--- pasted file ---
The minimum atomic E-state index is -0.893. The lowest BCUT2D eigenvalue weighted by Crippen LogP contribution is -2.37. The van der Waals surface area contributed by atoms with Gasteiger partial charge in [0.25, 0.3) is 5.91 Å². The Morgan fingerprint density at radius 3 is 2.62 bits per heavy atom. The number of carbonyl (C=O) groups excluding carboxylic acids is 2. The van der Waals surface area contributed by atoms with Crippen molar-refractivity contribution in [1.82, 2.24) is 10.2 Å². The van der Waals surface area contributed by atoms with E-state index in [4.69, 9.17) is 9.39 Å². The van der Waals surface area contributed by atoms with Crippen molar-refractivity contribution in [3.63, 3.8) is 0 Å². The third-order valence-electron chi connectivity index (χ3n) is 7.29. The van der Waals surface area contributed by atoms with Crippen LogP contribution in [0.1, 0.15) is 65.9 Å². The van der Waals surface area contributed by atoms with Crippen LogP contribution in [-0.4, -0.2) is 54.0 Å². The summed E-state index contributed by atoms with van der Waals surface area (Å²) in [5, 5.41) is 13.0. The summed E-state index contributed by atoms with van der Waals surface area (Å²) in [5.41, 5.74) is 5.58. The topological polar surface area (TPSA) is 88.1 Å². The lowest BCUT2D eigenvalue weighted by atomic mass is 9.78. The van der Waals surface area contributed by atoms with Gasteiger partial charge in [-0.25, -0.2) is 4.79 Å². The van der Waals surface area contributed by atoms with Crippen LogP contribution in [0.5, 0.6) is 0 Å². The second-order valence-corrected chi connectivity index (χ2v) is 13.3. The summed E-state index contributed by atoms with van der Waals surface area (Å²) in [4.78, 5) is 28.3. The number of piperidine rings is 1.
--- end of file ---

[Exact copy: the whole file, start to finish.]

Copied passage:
The minimum atomic E-state index is -0.893. The lowest BCUT2D eigenvalue weighted by Crippen LogP contribution is -2.37. The van der Waals surface area contributed by atoms with Gasteiger partial charge in [0.25, 0.3) is 5.91 Å². The Morgan fingerprint density at radius 3 is 2.62 bits per heavy atom. The number of carbonyl (C=O) groups excluding carboxylic acids is 2. The van der Waals surface area contributed by atoms with Crippen molar-refractivity contribution in [1.82, 2.24) is 10.2 Å². The van der Waals surface area contributed by atoms with E-state index in [4.69, 9.17) is 9.39 Å². The van der Waals surface area contributed by atoms with Crippen molar-refractivity contribution in [3.63, 3.8) is 0 Å². The third-order valence-electron chi connectivity index (χ3n) is 7.29. The van der Waals surface area contributed by atoms with Crippen LogP contribution in [0.1, 0.15) is 65.9 Å². The van der Waals surface area contributed by atoms with Crippen LogP contribution in [-0.4, -0.2) is 54.0 Å². The summed E-state index contributed by atoms with van der Waals surface area (Å²) in [5, 5.41) is 13.0. The summed E-state index contributed by atoms with van der Waals surface area (Å²) in [5.41, 5.74) is 5.58. The topological polar surface area (TPSA) is 88.1 Å². The lowest BCUT2D eigenvalue weighted by atomic mass is 9.78. The van der Waals surface area contributed by atoms with Gasteiger partial charge in [-0.25, -0.2) is 4.79 Å². The van der Waals surface area contributed by atoms with Crippen LogP contribution in [0.5, 0.6) is 0 Å². The second-order valence-corrected chi connectivity index (χ2v) is 13.3. The summed E-state index contributed by atoms with van der Waals surface area (Å²) in [4.78, 5) is 28.3. The number of piperidine rings is 1.